- - Sunday, October 4, 2020

In death as in life, the influence of Ruth Bader Ginsburg is undeniable. While Democrats argue the ethics of appointing a new justice before the election, let’s examine Ginsburg’s legacy. She was a trailblazer who seemed to have it all: marriage, children and a stellar legal career. She was an unapologetic champion of abortion. She believed it was a woman’s right, a right that was in direct opposition to the U.S. Constitution she swore to uphold when she became a justice.

Although not on the U.S. Supreme Court when it was decided, Ginsburg was a true believer in Roe v. Wade. Forty-seven years ago, that decision legalized the murder of unborn babies. Ginsburg’s direct support for abortion without limits made her a part of the cause. In the minutes after reports of Ginsburg’s death, people began gathering at the Supreme Court to honor her, and journalists sang the praises of a life of hard work and accomplishment. Many of those accolades were warranted, but here’s a thought: Not a single person mourns the thousands of babies killed in obscurity everyday, their body parts piled up and left for trash in abortion clinics. This, too, is part of Ruth Bader Ginsburg’s legacy.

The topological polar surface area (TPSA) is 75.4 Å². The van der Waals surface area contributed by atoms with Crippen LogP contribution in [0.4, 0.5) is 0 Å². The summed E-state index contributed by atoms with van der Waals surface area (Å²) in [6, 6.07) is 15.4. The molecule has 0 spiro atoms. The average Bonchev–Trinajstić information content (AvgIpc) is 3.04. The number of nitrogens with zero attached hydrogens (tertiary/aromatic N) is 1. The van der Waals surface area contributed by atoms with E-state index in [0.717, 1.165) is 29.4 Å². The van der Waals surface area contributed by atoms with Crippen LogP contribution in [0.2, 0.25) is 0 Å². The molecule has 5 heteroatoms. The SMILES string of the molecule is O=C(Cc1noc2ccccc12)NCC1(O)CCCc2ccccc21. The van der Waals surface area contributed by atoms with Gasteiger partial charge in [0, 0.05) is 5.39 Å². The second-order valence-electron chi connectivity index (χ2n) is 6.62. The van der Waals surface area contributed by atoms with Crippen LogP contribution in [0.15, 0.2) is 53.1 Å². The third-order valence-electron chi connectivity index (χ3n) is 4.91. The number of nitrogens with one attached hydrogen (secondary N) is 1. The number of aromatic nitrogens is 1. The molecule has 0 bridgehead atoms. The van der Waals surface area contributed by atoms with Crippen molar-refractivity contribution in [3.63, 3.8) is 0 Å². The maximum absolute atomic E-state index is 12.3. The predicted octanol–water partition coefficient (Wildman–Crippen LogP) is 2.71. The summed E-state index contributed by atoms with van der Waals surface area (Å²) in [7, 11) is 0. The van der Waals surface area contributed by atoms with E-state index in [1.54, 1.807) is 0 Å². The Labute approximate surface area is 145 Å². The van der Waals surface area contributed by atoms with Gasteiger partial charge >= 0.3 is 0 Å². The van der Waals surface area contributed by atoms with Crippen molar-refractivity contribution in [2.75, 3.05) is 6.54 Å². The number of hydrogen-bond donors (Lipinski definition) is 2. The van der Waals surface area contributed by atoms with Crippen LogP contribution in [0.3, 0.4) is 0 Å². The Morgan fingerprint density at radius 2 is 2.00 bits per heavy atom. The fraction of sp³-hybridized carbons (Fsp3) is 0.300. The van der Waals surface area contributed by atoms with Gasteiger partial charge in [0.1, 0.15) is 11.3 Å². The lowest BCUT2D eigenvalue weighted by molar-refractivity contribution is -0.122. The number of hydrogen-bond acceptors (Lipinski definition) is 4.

As a woman, public figure and Supreme Court justice, she had the unique power to advocate for life. Ginsburg had a life. The appointment of a pro-life justice as soon as possible will give that same chance to more babies.


Vienna, Va.

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